Over the past few months, vertical farming in the middle east has expanded exponentially, with record-breaking funding rounds, an increasing number of partnerships, expansion announcements, and government-related investments.
Given the environmental conditions (Arable land is scarce, harsh weather, and access to water is hard), most countries in the GCC region import more than 90% of the food consumed in their respective territories. The pandemic and the subsequent supply chain disruptions caused by it has shed light on the importance of food security and independence for some of these countries that faced important disruptions in their food supply, empty shelves, and inflated prices.
Since that, governments in the region have implemented new food security plans in order to decrease their reliance on other countries and guarantee their independence.
Today we take a look at the various projects, companies and partnerships that have cemented the region’s position as a promising segment of the vertical farming industry.
The United Arab Emirates, The Region’s Spearhead
The United Arab Emirates have been one of the catalysts of the region’s vertical farming development, attracting investments from around the world and initiating vast projects. Recently, Crop One & Emirates Flight Catering opened one of the largest vertical farm in the world growing a variety of lettuce, spinach, arugula, and mixed greens that will be supplied to Emirates and also to the cities inhabitants. Other vertical farms have recently opened, with smaller scales facilities opening in two of the cities hotels (Raddisson Blu Deira Creek and Mariott Hotel).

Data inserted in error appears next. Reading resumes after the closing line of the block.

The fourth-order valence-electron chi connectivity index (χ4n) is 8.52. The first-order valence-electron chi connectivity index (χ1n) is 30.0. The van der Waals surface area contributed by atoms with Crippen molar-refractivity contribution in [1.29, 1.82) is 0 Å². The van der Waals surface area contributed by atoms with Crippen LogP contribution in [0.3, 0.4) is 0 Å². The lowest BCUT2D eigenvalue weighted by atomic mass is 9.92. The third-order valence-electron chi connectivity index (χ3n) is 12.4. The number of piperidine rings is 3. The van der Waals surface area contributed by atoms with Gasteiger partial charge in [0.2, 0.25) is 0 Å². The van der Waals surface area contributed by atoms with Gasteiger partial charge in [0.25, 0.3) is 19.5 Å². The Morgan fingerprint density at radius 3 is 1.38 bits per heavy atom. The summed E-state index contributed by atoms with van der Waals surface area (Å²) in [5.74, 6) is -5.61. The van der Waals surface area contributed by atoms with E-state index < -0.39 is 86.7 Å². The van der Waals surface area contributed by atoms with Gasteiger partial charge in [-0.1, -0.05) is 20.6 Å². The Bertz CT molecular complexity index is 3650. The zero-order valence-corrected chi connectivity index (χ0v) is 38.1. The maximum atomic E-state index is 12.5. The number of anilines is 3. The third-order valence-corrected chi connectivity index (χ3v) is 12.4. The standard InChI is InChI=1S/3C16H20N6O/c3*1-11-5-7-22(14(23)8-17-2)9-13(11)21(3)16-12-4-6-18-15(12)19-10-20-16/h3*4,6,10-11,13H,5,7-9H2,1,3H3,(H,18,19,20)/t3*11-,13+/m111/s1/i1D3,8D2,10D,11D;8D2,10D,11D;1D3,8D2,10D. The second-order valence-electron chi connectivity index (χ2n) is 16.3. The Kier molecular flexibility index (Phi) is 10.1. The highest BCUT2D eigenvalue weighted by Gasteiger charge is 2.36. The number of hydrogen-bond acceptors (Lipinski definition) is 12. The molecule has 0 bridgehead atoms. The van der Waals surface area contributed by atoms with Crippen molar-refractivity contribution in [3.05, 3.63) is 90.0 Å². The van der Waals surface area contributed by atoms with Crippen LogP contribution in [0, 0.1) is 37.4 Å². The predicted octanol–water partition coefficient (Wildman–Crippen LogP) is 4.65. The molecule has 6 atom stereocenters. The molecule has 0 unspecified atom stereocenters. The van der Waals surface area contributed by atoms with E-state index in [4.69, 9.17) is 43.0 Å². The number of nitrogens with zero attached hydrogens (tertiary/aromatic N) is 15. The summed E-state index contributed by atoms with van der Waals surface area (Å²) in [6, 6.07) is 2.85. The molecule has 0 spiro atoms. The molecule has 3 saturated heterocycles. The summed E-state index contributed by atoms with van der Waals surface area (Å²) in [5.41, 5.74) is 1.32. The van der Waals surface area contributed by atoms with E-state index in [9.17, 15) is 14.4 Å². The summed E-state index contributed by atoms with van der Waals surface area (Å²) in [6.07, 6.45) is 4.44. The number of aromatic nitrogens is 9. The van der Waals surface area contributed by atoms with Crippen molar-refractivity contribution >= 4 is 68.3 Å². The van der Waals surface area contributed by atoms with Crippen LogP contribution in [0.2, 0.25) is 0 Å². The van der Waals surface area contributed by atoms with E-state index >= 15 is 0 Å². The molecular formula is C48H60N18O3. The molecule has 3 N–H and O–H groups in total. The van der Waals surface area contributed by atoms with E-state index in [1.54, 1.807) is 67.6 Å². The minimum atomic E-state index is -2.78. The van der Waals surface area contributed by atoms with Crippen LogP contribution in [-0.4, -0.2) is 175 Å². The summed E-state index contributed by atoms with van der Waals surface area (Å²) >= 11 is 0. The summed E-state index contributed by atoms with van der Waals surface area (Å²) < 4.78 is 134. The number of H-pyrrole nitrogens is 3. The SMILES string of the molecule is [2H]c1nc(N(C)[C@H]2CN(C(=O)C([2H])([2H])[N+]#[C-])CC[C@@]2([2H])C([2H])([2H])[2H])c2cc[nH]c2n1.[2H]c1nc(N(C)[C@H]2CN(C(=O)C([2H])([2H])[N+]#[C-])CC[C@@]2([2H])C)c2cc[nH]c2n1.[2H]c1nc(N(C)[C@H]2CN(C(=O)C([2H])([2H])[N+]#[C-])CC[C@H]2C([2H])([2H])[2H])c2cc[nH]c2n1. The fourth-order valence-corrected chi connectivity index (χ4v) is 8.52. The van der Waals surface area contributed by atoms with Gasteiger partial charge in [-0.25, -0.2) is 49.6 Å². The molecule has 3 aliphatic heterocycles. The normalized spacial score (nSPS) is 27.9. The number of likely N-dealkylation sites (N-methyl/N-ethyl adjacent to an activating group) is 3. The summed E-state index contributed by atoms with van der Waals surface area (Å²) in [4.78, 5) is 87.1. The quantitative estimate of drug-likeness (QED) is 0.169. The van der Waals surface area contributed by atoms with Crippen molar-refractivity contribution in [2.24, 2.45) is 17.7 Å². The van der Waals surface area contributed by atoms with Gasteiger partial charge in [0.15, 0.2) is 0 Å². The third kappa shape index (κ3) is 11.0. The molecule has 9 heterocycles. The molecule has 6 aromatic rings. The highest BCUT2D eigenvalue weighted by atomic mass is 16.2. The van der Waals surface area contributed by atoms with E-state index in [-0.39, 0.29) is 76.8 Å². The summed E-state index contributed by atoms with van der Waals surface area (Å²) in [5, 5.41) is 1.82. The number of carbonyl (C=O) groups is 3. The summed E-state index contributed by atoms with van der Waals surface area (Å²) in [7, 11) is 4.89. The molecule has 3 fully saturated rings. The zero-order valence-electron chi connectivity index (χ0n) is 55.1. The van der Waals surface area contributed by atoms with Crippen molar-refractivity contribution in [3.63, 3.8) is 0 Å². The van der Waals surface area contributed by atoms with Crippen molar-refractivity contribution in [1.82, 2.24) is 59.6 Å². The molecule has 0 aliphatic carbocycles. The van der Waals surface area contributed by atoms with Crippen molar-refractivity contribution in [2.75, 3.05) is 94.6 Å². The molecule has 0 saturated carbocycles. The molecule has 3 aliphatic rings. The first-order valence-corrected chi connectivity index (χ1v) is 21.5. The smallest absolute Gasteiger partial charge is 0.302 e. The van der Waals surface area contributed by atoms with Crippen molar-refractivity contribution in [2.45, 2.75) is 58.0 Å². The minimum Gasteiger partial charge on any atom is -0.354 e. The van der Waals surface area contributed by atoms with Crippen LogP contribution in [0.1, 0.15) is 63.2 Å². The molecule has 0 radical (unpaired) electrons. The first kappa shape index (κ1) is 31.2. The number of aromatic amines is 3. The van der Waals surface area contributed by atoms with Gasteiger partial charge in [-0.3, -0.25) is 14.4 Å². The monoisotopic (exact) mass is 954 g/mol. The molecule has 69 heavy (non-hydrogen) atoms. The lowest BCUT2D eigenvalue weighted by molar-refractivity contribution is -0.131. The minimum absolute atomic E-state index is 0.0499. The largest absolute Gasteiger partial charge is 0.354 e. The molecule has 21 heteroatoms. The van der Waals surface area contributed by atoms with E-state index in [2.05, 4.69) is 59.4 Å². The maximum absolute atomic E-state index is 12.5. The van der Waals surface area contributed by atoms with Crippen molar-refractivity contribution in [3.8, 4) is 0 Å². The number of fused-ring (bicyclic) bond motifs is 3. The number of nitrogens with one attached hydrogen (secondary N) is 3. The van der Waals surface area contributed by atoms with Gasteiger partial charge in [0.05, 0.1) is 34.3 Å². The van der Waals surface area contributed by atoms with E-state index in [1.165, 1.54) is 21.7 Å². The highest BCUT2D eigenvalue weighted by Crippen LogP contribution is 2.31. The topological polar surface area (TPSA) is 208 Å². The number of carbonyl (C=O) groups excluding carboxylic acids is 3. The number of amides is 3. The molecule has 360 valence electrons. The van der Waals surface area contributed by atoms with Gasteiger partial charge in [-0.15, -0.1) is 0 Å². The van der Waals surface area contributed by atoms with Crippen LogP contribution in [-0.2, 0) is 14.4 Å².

Other facilities are due to be open, for instance Aerofarm’s AgX research center expected to open a 90,000 square foot indoor vertical farm that will be the world’s largest of its kind. The farm will be dedicated to state-of-the-art R&D and commercialization of relevant local crops utilizing AeroFarms’ expertise and proprietary indoor vertical farming technology that uses up to 95% less water and zero pesticides vs. traditional field farming. This new R&D facility will employ a projected 60+ high skilled roles for horticulturists, engineers, and data scientists, and among other skills.
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